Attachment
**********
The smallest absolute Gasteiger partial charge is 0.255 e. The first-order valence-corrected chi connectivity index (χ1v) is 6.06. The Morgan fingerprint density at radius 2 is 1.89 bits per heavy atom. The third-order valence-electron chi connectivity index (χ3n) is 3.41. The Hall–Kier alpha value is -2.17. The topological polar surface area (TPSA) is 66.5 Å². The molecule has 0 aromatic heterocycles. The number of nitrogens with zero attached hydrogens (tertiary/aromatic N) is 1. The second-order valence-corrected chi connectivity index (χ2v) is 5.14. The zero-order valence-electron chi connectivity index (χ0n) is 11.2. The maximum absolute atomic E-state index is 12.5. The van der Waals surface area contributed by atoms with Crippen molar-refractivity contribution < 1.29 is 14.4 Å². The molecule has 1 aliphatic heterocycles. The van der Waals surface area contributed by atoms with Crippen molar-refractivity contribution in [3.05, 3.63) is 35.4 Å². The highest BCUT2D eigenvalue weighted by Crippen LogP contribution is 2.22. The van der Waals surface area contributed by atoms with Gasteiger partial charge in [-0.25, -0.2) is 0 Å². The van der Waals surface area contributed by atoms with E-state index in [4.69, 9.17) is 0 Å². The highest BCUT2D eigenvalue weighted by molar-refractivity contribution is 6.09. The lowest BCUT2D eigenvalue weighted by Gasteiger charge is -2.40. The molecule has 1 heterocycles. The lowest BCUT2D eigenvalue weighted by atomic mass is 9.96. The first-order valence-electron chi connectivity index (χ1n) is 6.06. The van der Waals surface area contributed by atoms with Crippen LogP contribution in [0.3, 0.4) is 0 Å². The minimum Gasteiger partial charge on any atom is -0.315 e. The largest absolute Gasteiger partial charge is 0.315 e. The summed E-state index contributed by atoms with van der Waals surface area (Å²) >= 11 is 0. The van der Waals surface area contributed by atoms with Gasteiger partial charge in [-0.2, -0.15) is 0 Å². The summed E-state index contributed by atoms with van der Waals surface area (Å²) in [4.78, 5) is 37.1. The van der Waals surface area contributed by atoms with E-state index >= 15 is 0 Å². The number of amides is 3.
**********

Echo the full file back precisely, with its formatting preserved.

The smallest absolute Gasteiger partial charge is 0.255 e. The first-order valence-corrected chi connectivity index (χ1v) is 6.06. The Morgan fingerprint density at radius 2 is 1.89 bits per heavy atom. The third-order valence-electron chi connectivity index (χ3n) is 3.41. The Hall–Kier alpha value is -2.17. The topological polar surface area (TPSA) is 66.5 Å². The molecule has 0 aromatic heterocycles. The number of nitrogens with zero attached hydrogens (tertiary/aromatic N) is 1. The second-order valence-corrected chi connectivity index (χ2v) is 5.14. The zero-order valence-electron chi connectivity index (χ0n) is 11.2. The maximum absolute atomic E-state index is 12.5. The van der Waals surface area contributed by atoms with Crippen molar-refractivity contribution < 1.29 is 14.4 Å². The molecule has 1 aliphatic heterocycles. The van der Waals surface area contributed by atoms with Crippen molar-refractivity contribution in [3.05, 3.63) is 35.4 Å². The highest BCUT2D eigenvalue weighted by Crippen LogP contribution is 2.22. The van der Waals surface area contributed by atoms with Gasteiger partial charge in [-0.25, -0.2) is 0 Å². The van der Waals surface area contributed by atoms with E-state index in [4.69, 9.17) is 0 Å². The highest BCUT2D eigenvalue weighted by molar-refractivity contribution is 6.09. The lowest BCUT2D eigenvalue weighted by Gasteiger charge is -2.40. The molecule has 1 heterocycles. The lowest BCUT2D eigenvalue weighted by atomic mass is 9.96. The first-order valence-electron chi connectivity index (χ1n) is 6.06. The van der Waals surface area contributed by atoms with Crippen LogP contribution in [0.3, 0.4) is 0 Å². The minimum Gasteiger partial charge on any atom is -0.315 e. The largest absolute Gasteiger partial charge is 0.315 e. The summed E-state index contributed by atoms with van der Waals surface area (Å²) >= 11 is 0. The van der Waals surface area contributed by atoms with Gasteiger partial charge in [-0.2, -0.15) is 0 Å². The summed E-state index contributed by atoms with van der Waals surface area (Å²) in [4.78, 5) is 37.1. The van der Waals surface area contributed by atoms with E-state index >= 15 is 0 Å². The number of amides is 3.